Emperor. Clothes. None.

by Andrew Stuttaford

British Prime Minister David Cameron, has, it seems, been rumbled (again). The Sunday Telegraph reports:


Dozens of MPs are threatening to vote against the Coalition on Europe this week, as David Cameron unveils new laws ensuring that any future transfer of power to Brussels is subject to a referendum. The Prime Minister will attempt to reassert his eurosceptic credentials by launching an EU Bill promising MPs and the British people their say on any proposed transfer of sovereignty to the European Union.


But the move was condemned last night as a “cosmetic gesture” by Tory MPs who are still furious that Mr Cameron reneged on a pledge to hold a referendum on the controversial Lisbon Treaty, which has already transferred key powers to EU control.


The Prime Minister is coming under increasing pressure not to wave through revisions to the Treaty being demanded by France and Germany. More than two dozen Tory MPs have signed a protest motion and up to 50 could vote against the Government during a key debate on Wednesday asking MPs to approve the Treaty amendments, which give the EU the ability to oversee the budgets of member states…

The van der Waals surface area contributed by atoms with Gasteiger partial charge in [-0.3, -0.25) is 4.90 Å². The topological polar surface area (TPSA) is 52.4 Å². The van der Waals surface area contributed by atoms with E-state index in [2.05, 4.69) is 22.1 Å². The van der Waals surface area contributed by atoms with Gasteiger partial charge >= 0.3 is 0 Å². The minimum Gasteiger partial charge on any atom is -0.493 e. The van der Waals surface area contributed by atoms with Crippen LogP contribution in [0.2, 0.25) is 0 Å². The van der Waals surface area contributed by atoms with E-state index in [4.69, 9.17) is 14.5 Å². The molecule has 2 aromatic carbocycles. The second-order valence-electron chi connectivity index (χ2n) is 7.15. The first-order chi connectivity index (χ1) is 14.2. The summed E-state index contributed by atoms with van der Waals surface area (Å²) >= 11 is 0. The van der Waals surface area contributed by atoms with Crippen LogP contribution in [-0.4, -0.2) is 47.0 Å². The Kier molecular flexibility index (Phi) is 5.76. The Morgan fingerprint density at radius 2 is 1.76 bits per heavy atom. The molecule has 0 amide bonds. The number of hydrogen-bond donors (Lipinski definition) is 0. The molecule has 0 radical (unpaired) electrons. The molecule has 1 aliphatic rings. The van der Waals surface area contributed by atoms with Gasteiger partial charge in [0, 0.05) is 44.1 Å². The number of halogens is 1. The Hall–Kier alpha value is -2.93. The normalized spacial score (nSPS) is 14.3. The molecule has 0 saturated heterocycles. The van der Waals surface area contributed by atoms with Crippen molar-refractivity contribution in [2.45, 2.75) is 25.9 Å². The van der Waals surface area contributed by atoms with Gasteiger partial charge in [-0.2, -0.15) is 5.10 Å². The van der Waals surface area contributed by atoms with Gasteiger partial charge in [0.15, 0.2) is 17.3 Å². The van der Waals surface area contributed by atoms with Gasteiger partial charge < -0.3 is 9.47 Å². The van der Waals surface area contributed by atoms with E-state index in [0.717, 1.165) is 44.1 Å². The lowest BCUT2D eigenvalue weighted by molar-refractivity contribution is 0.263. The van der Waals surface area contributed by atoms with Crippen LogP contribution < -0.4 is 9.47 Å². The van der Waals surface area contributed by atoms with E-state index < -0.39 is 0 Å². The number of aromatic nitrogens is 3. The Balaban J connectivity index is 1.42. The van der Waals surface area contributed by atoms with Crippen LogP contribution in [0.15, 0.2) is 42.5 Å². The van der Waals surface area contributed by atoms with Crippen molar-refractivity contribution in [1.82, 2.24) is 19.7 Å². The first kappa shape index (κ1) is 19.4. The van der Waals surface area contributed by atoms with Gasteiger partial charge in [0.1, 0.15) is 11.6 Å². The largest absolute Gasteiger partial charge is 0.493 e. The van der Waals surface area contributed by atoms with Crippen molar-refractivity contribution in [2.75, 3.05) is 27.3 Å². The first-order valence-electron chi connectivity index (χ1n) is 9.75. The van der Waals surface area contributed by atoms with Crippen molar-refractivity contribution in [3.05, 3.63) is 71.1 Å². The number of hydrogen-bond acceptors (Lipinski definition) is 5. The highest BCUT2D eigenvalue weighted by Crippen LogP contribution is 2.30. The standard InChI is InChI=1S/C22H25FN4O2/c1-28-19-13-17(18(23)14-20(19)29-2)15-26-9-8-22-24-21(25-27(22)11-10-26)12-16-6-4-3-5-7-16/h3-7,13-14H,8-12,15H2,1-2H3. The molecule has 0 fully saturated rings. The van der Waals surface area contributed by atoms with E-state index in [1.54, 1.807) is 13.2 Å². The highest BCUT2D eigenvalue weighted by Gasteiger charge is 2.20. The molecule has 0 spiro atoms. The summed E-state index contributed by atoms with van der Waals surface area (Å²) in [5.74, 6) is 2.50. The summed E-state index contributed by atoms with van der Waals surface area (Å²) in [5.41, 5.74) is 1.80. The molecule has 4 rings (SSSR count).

…Mr Cameron has been under increasing pressure from Tory MPs concerned about an apparent lack of action by the Coalition to curb EU power. In opposition, the Tory leader promised to repatriate several key powers from Brussels, including an opt-out in areas of EU social and employment legislation, a return of criminal justice powers, and a complete opt-out from the EU’s charter of fundamental rights. But there has been little movement on those issues. Many Tories were incandescent when the Coalition government rubber stamped the European External Action Service, a foreign ministry and diplomatic corps for the European Union to implement a common foreign and security policy. Mr Cameron also agreed to an extension of the European arrest warrant and EU regulatory control over the City of London. Last month eurosceptic Tories accused the Prime Minister of grandstanding after he said he wanted the 2011 EU budget frozen, then agreed to a rise that will cost the UK an extra £450m a year…



Worth adding to the rap sheet is Cameron’s endorsement of EU membership for Turkey, a grotesque idea that, if it ever happened, would, by dint of the size of Turkey’s population, represent an enormous transfer of sovereignty (de facto if not de jure) from Britain. It should not be acceptable without a referendum within the UK. Cameron has offered none.


And this man is supposed to be some sort of a model for the GOP? Extraordinary.

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